Plenty more fish to catch in the sea? Not any longer

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The Independent Online
Half the cod and haddock caught in the North Sea are thrown back overboard, dead, environment and fisheries ministers from nations bordering the sea were told yesterday.

The ministers, with two very different sets of responsibilities, are meeting at international level for the first time in an attempt to change forever the politics and diplomacy of fishing. That, at least, is the stated goal of some, including the Secretary of State for the Environment, John Gummer.

Discarding over-quota fish "isn't unfortunate or silly, but basically wrong and indefensible," he told his fellow ministers from Norway and other European Union states. The EU's common fisheries policy had failed: "We spend so much time sharing out the stocks that we haven't found a way of increasing them," he said. Some of the estimates for stocks allocated among the nations were "invented, paper fish" which did not exist in reality.

Cod is the most endangered large stock. But fisheries ministers have failed, year after year, to introduce curbs and tough quotas which lift the risk of stock collapse for many species.

Lobbying by fishermen and their MPs leads to quotas being set which are often well above the recommended safety levels. The quota system also leads to vast quantities of fish being discarded because they are below the minimum legal landing size or because boats have already caught their allowance of the species.

The ministers were told yesterday that, by weight, 22 per cent of cod and 36 per cent of haddock were discarded. But the number of fish thrown back is put at 51 and 49 per cent respectively.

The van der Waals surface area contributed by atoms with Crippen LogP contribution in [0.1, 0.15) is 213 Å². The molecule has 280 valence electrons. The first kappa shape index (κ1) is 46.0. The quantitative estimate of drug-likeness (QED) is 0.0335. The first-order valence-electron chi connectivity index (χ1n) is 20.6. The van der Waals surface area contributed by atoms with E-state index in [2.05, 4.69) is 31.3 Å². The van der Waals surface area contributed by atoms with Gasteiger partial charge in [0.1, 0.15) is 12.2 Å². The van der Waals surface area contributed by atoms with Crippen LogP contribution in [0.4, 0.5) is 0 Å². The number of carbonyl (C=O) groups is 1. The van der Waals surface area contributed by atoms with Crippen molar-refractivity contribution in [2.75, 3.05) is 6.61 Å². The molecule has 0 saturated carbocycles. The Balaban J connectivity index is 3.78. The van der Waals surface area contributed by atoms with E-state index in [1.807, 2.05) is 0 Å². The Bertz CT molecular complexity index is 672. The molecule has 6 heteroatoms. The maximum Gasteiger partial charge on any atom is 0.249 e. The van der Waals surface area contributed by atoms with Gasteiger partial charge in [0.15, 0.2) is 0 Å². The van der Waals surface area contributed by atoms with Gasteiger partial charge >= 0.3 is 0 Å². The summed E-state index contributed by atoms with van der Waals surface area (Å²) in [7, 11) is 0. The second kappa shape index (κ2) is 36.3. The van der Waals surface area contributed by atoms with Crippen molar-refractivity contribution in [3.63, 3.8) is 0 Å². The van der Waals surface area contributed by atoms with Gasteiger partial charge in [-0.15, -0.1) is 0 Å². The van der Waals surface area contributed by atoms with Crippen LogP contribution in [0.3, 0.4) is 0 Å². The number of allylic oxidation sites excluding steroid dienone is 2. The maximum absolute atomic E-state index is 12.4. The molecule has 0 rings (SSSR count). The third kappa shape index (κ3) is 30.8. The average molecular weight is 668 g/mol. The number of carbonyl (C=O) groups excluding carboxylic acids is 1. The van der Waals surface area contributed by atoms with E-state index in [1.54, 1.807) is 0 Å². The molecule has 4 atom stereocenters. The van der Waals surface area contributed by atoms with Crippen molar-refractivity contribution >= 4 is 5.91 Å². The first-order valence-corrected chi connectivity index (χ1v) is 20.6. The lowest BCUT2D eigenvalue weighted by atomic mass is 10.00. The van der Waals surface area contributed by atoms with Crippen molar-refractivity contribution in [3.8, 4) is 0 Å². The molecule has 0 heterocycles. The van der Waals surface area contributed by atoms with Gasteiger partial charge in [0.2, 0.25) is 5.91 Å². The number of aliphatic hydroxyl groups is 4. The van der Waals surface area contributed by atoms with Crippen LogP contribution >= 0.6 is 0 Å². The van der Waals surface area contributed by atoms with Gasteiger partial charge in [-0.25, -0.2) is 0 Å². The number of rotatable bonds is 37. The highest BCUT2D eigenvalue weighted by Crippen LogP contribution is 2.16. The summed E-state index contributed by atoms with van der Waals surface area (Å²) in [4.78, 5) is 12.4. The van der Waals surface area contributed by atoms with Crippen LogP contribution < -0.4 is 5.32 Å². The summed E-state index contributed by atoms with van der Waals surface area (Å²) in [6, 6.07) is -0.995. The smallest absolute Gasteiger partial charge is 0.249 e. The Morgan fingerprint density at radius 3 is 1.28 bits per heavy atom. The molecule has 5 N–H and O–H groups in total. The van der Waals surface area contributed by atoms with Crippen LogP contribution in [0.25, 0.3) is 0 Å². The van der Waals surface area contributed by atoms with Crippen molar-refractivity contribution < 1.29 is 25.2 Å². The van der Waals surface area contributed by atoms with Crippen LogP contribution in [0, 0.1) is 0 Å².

Discards and the unrestricted "industrial fishing" of small fish like sand eels, an important part of the diet of the largest fish species eaten by humans, are key issues for the Bergen conference. The joint declaration which the ministers will sign today aims to put North Sea fishing on a sustainable basis, ensuring the entire marine ecosystem is taken into account - and not just the human predators. It should also begin a new process of setting maximum annual catches and minimum safe-stock levels which would impose much tougher limits on quotas.

The declaration is expected to call for safety limits, as yet undecided, to be set within two years for 11 of the most important stocks, including cod, plaice, herring, mackerel, haddock, whiting and sand eel.

The Bergen meeting, which ends today, cannot change anything directly because the North Sea conference process, of which it is part, does not make fishing law and policy. That is the domain of the EU's Common Fisheries Policy, the Norwegian government, and whatever the two of them agree in their regular negotiations. But the final ministerial declaration , which was still being negotiated late into the night, ought to give a strong political direction towards reforming the policy.

For Mr Gummer, yesterday brought the chance to renew his acquaintance with Norway's plain-speaking Environment Minister, Thorbjoern Berntsen, the conference chairman. A few years ago he declared Mr Gummer "a shit- bag" when they disagreed about whaling. In Bergen yesterday Mr Gummer said they were friends.